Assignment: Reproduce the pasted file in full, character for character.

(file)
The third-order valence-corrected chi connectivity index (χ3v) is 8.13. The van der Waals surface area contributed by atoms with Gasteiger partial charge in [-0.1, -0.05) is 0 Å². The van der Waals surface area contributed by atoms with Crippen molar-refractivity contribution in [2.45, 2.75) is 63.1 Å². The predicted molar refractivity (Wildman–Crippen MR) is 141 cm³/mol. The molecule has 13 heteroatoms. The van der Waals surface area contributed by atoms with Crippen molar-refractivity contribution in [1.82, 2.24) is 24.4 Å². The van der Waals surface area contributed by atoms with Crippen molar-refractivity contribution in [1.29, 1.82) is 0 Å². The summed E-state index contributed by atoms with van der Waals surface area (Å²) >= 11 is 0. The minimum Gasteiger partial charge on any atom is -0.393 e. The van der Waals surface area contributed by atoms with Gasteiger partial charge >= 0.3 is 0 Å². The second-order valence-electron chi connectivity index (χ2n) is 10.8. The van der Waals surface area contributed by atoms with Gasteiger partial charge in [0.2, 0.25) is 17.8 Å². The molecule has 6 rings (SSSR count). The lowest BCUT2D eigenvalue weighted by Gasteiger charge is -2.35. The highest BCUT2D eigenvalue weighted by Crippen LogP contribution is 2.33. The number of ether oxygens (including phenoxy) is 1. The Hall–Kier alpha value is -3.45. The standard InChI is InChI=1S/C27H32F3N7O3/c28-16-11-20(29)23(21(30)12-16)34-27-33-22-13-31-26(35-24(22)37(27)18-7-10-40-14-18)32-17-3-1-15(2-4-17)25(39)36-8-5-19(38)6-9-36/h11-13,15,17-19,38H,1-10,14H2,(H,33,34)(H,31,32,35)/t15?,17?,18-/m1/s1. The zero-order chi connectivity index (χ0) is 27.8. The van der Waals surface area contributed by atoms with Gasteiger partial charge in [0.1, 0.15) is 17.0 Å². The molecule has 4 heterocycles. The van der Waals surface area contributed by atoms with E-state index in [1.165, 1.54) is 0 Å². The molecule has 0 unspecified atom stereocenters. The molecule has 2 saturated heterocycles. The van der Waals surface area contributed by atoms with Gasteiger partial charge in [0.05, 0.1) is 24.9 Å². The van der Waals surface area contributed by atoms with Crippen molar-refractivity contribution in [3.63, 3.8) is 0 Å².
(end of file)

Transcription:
The third-order valence-corrected chi connectivity index (χ3v) is 8.13. The van der Waals surface area contributed by atoms with Gasteiger partial charge in [-0.1, -0.05) is 0 Å². The van der Waals surface area contributed by atoms with Crippen molar-refractivity contribution in [2.45, 2.75) is 63.1 Å². The predicted molar refractivity (Wildman–Crippen MR) is 141 cm³/mol. The molecule has 13 heteroatoms. The van der Waals surface area contributed by atoms with Crippen molar-refractivity contribution in [1.82, 2.24) is 24.4 Å². The van der Waals surface area contributed by atoms with Crippen molar-refractivity contribution in [1.29, 1.82) is 0 Å². The summed E-state index contributed by atoms with van der Waals surface area (Å²) >= 11 is 0. The minimum Gasteiger partial charge on any atom is -0.393 e. The van der Waals surface area contributed by atoms with Gasteiger partial charge >= 0.3 is 0 Å². The second-order valence-electron chi connectivity index (χ2n) is 10.8. The van der Waals surface area contributed by atoms with Gasteiger partial charge in [0.2, 0.25) is 17.8 Å². The molecule has 6 rings (SSSR count). The lowest BCUT2D eigenvalue weighted by Gasteiger charge is -2.35. The highest BCUT2D eigenvalue weighted by Crippen LogP contribution is 2.33. The number of ether oxygens (including phenoxy) is 1. The Hall–Kier alpha value is -3.45. The standard InChI is InChI=1S/C27H32F3N7O3/c28-16-11-20(29)23(21(30)12-16)34-27-33-22-13-31-26(35-24(22)37(27)18-7-10-40-14-18)32-17-3-1-15(2-4-17)25(39)36-8-5-19(38)6-9-36/h11-13,15,17-19,38H,1-10,14H2,(H,33,34)(H,31,32,35)/t15?,17?,18-/m1/s1. The zero-order chi connectivity index (χ0) is 27.8. The van der Waals surface area contributed by atoms with Gasteiger partial charge in [0.1, 0.15) is 17.0 Å². The molecule has 4 heterocycles. The van der Waals surface area contributed by atoms with E-state index in [1.165, 1.54) is 0 Å². The molecule has 0 unspecified atom stereocenters. The molecule has 2 saturated heterocycles. The van der Waals surface area contributed by atoms with Gasteiger partial charge in [0.05, 0.1) is 24.9 Å². The van der Waals surface area contributed by atoms with Crippen molar-refractivity contribution in [3.63, 3.8) is 0 Å².